Novartis top lawyer quits over Cohen payments

Novartis general counsel steps down over drugmaker's $1.2 million contract with Michael Cohen

Novartis lawyer steps down over Trump lawyer payment

The top lawyer at Novartis stepped down after it was revealed he signed a $1.2 million contract with President Trump's personal lawyer - more fallout from the payments companies made to Michael Cohen.

Novartis group general counsel Felix R. Ehrat said Wednesday that he would retire, because of the role he played in setting up the contract, saying that while the contract was legal, "it was an error".

The Novartis ouster comes as AT&T forced its top Washington, D.C. executive into retirement last week, following fallout from revelations that the telecom giant paid Cohen $600,000 past year.

Cohen's company Essential Consultants had a one-year $1.2 million contract with Novartis during the beginning of the Trump administration. But as we reported previously, the drug maker continued making payments - in $100,000 monthly installments - to avoid angering Trump.

In a statement, Ehrat said, "Although the contract was legally in order, it was an error".




"With the recent change in administration, Novartis believed that Michael Cohen could advise the company as to how the Trump administration might approach certain USA healthcare policy matters, including the Affordable Care Act", Novartis said in a statement to Business Insider on March 9.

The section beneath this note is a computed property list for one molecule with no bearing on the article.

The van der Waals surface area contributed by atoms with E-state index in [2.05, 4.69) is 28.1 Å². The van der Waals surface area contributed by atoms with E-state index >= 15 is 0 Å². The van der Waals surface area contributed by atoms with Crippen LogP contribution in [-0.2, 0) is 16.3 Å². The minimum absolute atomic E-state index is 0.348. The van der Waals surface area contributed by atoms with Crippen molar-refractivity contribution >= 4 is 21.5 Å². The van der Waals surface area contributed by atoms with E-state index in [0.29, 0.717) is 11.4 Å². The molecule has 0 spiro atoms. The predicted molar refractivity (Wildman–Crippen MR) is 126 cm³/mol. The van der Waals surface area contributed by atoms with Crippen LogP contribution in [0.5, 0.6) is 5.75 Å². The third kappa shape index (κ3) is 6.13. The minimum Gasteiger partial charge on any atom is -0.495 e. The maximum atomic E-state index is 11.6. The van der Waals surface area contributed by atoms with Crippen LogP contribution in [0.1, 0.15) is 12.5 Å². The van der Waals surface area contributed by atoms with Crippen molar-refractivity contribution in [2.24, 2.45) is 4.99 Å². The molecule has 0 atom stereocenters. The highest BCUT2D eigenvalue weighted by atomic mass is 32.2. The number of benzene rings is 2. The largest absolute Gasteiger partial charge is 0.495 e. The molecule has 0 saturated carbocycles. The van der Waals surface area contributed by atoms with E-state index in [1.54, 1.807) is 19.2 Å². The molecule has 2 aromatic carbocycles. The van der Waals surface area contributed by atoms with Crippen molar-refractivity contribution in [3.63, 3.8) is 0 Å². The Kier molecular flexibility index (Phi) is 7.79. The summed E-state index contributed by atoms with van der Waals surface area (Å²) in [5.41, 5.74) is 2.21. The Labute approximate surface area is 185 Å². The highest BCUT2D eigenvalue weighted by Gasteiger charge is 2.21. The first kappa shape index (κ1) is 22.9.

However, following its initial meeting with Cohen in March 2017, the company realised that he would be "unable to provide the services that Novartis had anticipated", but was unable to break the contract.

Several companies admitted last week to having had financial connections to Cohen.

Former CEO Joe Jimenez, who signed the deal with Ehrat, claims Cohen pitched himself to executives, offering insight into the new administration.

AT&T last Friday ousted its top lobbyist, Bob Quinn, and the wireless carrier's top executive said it was a "big mistake" to pay Cohen more than $600,000 during 2017 for advice on a "wide range of issues", including its proposed merger with Time Warner.

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